Yangtze River

Chinese provincial governments along the Yangtze River unite to stop the “disorderly” development of small hydropower plants

Construction along the Chishui River, a major tributary of the Yangtze (February 2018)
Monday, June 4, 2018
Construction along the Chishui River, a major tributary of the Yangtze (February 2018) Chinese provincial governments are reflecting top leadership priorities that call for increased attention to protect the Yangtze River. On May 30th 2018, the Development and Reform Commission bureaus of ten provinces (Jiangsu, Zhejiang, Anhui, Jiangxi, Hubei, Hunan, Chongqing, Sichuan, Guizhou and Yunnan) jointly announced a ban on all small hydropower projects along the Yangtze River Economic Belt. An announcement on the National Development and Reform Commission website explains that the provinces op

China Commits to Protecting the Yangtze River

After decades of rapid development, China commits to protecting the world's third-longest river.

Friends of Nature Response to MEP’s Rejection of the Xiaonanhai Project

Tuesday, April 7, 2015
On 30 March 2015, China’s Ministry of Environmental Protection (MEP) released the Jinsha River Wudongde Hydropower Plant EIA Report Review (the Review), in which Three Gorges Corp and other organizations are banned from “the planning and construction of Xiaonanhai Dam, Zhuyangxi Dam, Shipeng Dam or other barrage or dam projects within protected areas including the mainstream of Yangtze River from Xiangjiaba Dam site to the Three Gorges Dam site, as well as its branches such as Minjiang River and Chishui River”. In the Review, the MEP also notes that “in the past decade, the national na

Yangtze River

Great Bend, Jinsha River, China
The Jinsha River (or "River of Golden Sands") is the name of the 2,300-kilometer section of the Yangtze River from Yushu in Qinghai Province to Yibin in Sichuan. Here the river carves a string of grand canyons, home to diverse ethnic minority groups and some of China's most important biodiversity hotspots. The Jinsha River is also at the heart of one of the largest hydropower development areas in the world. Planned hydropower output in this area is equal to about ten times the power produced by the Three Gorges Dam alone.

Dam the Consequences

Thursday, July 11, 2002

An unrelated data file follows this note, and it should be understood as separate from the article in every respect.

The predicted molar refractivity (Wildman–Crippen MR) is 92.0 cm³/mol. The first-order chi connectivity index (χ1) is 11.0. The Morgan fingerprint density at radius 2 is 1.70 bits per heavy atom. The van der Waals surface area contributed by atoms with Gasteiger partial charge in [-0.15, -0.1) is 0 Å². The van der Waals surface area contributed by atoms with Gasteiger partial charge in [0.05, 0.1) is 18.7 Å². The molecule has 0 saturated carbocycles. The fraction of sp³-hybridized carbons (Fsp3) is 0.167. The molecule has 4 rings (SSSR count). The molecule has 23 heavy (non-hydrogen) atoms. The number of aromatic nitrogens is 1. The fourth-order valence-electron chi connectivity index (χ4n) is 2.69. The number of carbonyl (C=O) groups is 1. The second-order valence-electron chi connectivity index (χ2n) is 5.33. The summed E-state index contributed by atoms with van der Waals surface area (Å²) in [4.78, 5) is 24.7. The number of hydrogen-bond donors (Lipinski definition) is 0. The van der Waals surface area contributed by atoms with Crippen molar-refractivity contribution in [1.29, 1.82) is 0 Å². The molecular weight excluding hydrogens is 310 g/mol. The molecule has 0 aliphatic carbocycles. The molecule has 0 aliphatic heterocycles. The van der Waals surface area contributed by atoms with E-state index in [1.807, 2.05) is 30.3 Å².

Building yet another dam could threaten an ages-old engineering marvel in Sichuan and a key part of China's heritage. But the project is going ahead as authorities smother public debate on its impact. By David Murphy/DUJIANGYAN, SICHUAN PROVINCE Far Eastern Economic Review ON A SPRING AFTERNOON in western China's Sichuan province, explosions echo across a steep-sided valley, dust plumes rise and trucks loaded with earth ply one side of the valley floor. All this is part of what is becoming the most controversial power project in China since the massive Three Gorges dam b

Report on Resettlement at Zipingpu Dam

Sunday, May 1, 2005
Chinese researcher Fan Xiao visited the communities resettled by Zipingpu Dam and found evidence of graft and corruption, violation of rights, and dissatisfaction with the amount of compensation given.

Major Yangtze Tributary Drying Up

Saturday, April 23, 2005
http://www.int.iol.co.za/index.php?set_id=1&click_id=31&art_id=qw1114240324901C551 Beijing - A series of dams and hydro projects in southwestern China's Sichuan province have caused one of the upper Yangtze River's largest tributaries to run dry in places, a Canadian-based environmental watchdog said Saturday. Local residents and water experts are concerned that the 735-kilometre Min River could become permanently altered by dams built on its upper reaches which also threaten one of the world's oldest irrigation systems downstream, Probe International said.
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